If you enter a plea or are convicted of a crime in Nebraska, the next step is sentencing. A Judge may sentence a person to a term of probation instead of jail. If you were ordered to complete a term of probation, you must abide by all the standard and special conditions of your probation. Failing to do so could lead to a probation violation which can have serious consequences, including extension of probation, additional terms of probation or jail.
When most people are sentenced to probation, there are very specific terms and conditions. Each must be completed fully and failure to complete even one opens the door for the State to file a motion to revoke probation. The motion will include every term of probation not satisfied or incomplete within the time given. When I have a client sentenced to probation, I follow up with a list of items that must be completed and by when. They are normally reasonable and uncomplicated but having a checklist seems to lead to better success for my clients. A better understanding of how most probation sentences work may help you avoid a probation violation.
Sometimes, when you receive a probation sentence you also receive a show cause jail sentence. However, that term of imprisonment is suspended until a future hearing date where you must appear and show that you have completed each term of probation. For example, if you are convicted of driving under the influence you might be sentenced to 30 days of imprisonment to be served four months after sentencing. The court then orders you to also serve a period of time on probation. Your suspended sentence is important because if all terms of probation are not completed, you could still serve the 30 days and complete the balance of probation. This is different than a revocation of probation. If you still fail to complete the conditions that led to serving a show cause jail sentence, the State can still file a motion to revoke subjecting you to further jail.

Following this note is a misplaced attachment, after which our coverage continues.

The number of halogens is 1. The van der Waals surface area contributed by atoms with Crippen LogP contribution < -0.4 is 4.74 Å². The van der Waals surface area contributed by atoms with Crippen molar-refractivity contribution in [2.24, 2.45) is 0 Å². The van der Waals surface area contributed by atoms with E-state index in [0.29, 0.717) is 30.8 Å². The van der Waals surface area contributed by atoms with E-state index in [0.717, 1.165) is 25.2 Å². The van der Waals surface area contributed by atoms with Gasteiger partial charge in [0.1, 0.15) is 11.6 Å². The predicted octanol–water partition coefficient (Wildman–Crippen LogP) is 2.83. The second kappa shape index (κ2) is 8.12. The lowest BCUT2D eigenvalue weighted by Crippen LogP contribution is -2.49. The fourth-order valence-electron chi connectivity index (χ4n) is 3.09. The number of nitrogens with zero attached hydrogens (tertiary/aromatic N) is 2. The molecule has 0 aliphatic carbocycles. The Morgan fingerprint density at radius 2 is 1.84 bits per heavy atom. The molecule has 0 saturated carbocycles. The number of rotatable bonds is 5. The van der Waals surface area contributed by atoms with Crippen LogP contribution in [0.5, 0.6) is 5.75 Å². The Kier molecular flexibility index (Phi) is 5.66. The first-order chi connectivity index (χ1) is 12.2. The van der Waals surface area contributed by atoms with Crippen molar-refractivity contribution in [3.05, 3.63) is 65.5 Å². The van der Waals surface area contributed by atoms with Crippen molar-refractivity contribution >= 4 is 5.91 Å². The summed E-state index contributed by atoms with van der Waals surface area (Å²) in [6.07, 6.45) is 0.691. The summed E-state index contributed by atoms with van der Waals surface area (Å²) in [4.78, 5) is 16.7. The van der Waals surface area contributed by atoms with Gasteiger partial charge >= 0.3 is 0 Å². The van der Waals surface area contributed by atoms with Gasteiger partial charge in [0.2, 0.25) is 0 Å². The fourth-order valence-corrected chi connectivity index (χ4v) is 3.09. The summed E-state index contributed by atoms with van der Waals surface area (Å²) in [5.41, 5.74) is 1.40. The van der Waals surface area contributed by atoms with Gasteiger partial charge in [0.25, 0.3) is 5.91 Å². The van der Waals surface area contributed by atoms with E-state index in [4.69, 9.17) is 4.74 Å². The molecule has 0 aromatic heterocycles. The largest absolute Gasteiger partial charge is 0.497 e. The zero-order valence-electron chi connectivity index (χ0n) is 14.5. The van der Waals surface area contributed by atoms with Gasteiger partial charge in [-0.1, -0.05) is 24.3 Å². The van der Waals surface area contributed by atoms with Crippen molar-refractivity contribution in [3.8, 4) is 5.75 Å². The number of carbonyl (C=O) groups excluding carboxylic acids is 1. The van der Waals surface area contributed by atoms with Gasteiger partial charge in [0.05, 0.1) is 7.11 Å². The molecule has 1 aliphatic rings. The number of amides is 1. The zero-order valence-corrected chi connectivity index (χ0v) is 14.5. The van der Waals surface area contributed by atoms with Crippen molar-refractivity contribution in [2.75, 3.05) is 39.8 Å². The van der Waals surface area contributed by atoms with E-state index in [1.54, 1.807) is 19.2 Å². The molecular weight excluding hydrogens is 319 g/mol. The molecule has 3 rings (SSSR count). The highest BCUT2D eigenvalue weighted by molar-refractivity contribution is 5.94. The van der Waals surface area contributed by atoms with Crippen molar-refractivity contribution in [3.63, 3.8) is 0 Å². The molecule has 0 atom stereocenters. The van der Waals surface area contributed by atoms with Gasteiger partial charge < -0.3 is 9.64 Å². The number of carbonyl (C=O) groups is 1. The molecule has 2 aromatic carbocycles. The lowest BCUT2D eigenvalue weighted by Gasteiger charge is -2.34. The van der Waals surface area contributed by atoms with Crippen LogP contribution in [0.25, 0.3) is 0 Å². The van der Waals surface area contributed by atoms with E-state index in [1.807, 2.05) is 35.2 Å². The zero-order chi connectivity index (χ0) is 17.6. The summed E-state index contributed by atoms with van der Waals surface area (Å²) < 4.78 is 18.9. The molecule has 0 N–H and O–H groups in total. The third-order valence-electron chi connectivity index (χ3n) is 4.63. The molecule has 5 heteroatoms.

While on probation you must abide by all standard conditions of probation which apply to everyone on probation and typically include things such as:
- Reporting to a probation officer
- Random drug and alcohol testing
- Maintaining employment
- Paying fines, costs, and fees
- Not committing any new crimes
You may also be sentenced to special conditions of probation which are things that relate specifically to your crime or your situation. These conditions might include:
- Attending substance abuse classes or treatment
- Paying restitution
- Abiding by a no contact order
If you violate any of the conditions of your probation your probation officer may file a motion to revoke with the court. The court will then order you to appear, or to be arrested. At the subsequent hearing you have the right to an attorney; however, a probation violation hearing is less formal than a trial. If the court finds that you did violate your probation you can be sentenced to the maximum penalty under the original charge as though you had never been on probation. Probation is not normally offered after a violation and generally includes substantial jail time.
If you are facing a probation violation in Nebraska contact Petersen Criminal Defense Law 24 hours a day at 402-509-8070 to discuss your case with an experienced criminal defense attorney.
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